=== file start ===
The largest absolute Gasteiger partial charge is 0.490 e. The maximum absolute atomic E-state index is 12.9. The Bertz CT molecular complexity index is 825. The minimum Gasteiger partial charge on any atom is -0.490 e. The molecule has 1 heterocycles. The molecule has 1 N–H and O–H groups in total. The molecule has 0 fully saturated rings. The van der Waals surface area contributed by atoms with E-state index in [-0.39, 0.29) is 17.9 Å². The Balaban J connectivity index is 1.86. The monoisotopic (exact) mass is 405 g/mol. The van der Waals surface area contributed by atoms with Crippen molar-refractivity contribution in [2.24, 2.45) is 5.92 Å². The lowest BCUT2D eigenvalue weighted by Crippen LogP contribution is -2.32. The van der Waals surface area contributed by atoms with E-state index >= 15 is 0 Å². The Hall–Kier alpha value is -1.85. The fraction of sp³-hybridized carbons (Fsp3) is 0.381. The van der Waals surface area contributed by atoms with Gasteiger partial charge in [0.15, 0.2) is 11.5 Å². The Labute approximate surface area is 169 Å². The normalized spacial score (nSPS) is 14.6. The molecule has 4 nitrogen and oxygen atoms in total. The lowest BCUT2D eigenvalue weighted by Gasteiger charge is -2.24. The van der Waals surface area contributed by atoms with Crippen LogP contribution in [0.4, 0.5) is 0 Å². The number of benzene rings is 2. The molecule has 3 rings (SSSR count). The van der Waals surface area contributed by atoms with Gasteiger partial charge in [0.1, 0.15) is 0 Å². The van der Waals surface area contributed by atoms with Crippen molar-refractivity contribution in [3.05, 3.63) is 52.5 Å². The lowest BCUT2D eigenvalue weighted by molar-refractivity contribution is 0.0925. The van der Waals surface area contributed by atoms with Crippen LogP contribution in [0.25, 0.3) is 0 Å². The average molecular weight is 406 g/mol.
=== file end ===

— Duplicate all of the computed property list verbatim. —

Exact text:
The largest absolute Gasteiger partial charge is 0.490 e. The maximum absolute atomic E-state index is 12.9. The Bertz CT molecular complexity index is 825. The minimum Gasteiger partial charge on any atom is -0.490 e. The molecule has 1 heterocycles. The molecule has 1 N–H and O–H groups in total. The molecule has 0 fully saturated rings. The van der Waals surface area contributed by atoms with E-state index in [-0.39, 0.29) is 17.9 Å². The Balaban J connectivity index is 1.86. The monoisotopic (exact) mass is 405 g/mol. The van der Waals surface area contributed by atoms with Crippen molar-refractivity contribution in [2.24, 2.45) is 5.92 Å². The lowest BCUT2D eigenvalue weighted by Crippen LogP contribution is -2.32. The van der Waals surface area contributed by atoms with E-state index >= 15 is 0 Å². The Hall–Kier alpha value is -1.85. The fraction of sp³-hybridized carbons (Fsp3) is 0.381. The van der Waals surface area contributed by atoms with Gasteiger partial charge in [0.15, 0.2) is 11.5 Å². The Labute approximate surface area is 169 Å². The normalized spacial score (nSPS) is 14.6. The molecule has 4 nitrogen and oxygen atoms in total. The lowest BCUT2D eigenvalue weighted by Gasteiger charge is -2.24. The van der Waals surface area contributed by atoms with Crippen LogP contribution in [0.4, 0.5) is 0 Å². The number of benzene rings is 2. The molecule has 3 rings (SSSR count). The van der Waals surface area contributed by atoms with Gasteiger partial charge in [0.1, 0.15) is 0 Å². The van der Waals surface area contributed by atoms with Crippen molar-refractivity contribution in [3.05, 3.63) is 52.5 Å². The lowest BCUT2D eigenvalue weighted by molar-refractivity contribution is 0.0925. The van der Waals surface area contributed by atoms with Crippen LogP contribution in [0.25, 0.3) is 0 Å². The average molecular weight is 406 g/mol.